A small, local newspaper in an Atlanta suburb, beat the Atlanta-Journal and Constitution (AJC) to the real impact that Georgia’s outdated, insecure computerized election system has on the state’s economy.
Over the last 20 years, Atlanta has become an international innovation hub for cyber security. Kleiner-Perkins backed Internet Security Systems was launched by a Georgia Tech freshman and went on to become one of the most important enterprise security firms in the country before it was acquired by IBM. SecureWorks, another Atlanta start up was acquired by Dell in 2011. Atlanta’s tech scene is relying on a planned $50M cyber security center to cement its brand as the place to be.
That’s why the Newnan, Georgia, Times-Herald, article about the effect of national publicity about Georgia’s out-dated insecure election system provokes one of those “Whatever can they be thinking?” moments. The AJC, which you would expect to be a booster, has missed this story completely (In fact, the AJC has been so conspicuously wrong/absent on the Georgia elections story that you have to wonder what the heck is going on in their editorial meetings).
The Time-Herald piece was not original reporting, I can excuse them for concluding that the election systems are safe and unchallenged, but the paper correctly points out that recent national attention can do serious damage to Georgia’s reputation:
…it is an ignominious way for the world to recognize Georgia’s growing role in cybersecurity. Fort Gordon near Augusta is the new home of the U.S. Army’s Cyber Command and a branch facility of the National Security Agency that contracted with the company employing the alleged leaker.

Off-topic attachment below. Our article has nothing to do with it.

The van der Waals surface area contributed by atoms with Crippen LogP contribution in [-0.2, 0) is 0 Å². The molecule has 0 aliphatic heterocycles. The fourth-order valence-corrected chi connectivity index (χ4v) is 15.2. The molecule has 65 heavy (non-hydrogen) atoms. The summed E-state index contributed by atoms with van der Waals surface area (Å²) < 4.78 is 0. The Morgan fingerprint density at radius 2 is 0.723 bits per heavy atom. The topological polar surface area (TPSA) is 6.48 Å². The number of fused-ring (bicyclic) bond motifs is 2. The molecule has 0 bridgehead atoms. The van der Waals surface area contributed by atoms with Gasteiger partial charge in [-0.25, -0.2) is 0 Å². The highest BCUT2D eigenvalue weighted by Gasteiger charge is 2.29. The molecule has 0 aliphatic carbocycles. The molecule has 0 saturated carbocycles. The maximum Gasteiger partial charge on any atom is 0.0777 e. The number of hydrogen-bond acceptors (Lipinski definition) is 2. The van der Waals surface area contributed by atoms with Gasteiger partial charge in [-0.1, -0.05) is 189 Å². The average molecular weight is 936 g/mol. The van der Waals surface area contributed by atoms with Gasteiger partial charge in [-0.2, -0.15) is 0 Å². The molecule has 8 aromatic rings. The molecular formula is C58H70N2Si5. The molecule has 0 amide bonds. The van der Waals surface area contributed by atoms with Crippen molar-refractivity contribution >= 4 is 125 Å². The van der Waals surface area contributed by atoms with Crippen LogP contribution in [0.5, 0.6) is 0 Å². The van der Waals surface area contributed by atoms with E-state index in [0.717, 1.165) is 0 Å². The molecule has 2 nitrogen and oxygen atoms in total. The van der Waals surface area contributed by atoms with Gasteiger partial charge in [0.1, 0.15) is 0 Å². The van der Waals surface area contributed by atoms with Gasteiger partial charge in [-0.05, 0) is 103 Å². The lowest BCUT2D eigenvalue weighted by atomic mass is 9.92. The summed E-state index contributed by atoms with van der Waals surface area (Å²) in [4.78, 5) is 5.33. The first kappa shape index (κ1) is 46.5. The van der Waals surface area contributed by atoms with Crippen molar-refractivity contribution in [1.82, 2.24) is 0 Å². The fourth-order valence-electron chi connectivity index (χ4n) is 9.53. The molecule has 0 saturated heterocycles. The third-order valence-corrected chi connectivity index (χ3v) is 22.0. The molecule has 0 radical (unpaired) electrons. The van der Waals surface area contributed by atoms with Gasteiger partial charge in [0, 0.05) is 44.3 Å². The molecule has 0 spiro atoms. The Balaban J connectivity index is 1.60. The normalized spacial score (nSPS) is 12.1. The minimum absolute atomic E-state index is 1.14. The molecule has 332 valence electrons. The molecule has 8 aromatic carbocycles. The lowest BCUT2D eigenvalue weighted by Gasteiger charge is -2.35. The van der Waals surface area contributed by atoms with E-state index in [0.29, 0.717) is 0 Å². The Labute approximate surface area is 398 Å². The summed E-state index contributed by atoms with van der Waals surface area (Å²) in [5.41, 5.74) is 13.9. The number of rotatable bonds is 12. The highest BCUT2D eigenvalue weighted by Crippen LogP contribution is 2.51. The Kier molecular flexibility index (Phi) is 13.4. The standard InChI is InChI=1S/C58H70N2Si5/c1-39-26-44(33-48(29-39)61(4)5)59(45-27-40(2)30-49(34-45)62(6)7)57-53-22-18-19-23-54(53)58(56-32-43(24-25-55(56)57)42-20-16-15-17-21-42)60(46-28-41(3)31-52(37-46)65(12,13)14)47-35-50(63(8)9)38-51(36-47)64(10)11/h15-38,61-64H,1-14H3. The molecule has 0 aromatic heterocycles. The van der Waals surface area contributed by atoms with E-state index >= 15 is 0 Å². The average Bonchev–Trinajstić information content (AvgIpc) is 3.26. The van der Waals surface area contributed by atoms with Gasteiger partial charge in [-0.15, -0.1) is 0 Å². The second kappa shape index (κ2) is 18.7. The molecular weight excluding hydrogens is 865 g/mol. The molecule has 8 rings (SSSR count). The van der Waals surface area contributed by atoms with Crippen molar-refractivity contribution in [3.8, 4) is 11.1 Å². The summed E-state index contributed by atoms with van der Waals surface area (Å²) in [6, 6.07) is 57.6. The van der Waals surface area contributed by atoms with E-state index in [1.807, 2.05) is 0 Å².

The state is establishing a cybersecurity research center at Georgia Tech, near the headquarters of some of the private sector’s most successful digital-security firms and the country’s major hub of financial transaction processing. Stories from here like this one are likely to become less infrequent.
The Peach State is at the center of this story because it is now at the center of cybersecurity.
Ironic that the Secretary of State’s Office, which has major responsibility for business development, has contributed to this state of affairs by not moving swiftly and decisively to shore up Georgia’s voting technology. Why would new investment be attracted to a place that apparently cannot manage 1999-era systems?
Even if you think that the fuss over Georgia’s system is much ado about nothing, or is part of a liberal effort to explain away electoral failures, you should be concerned about the impact it might have on this growing piece of the local economy. It’s a shame, because the entire problem can be fixed tomorrow with relatively little investment.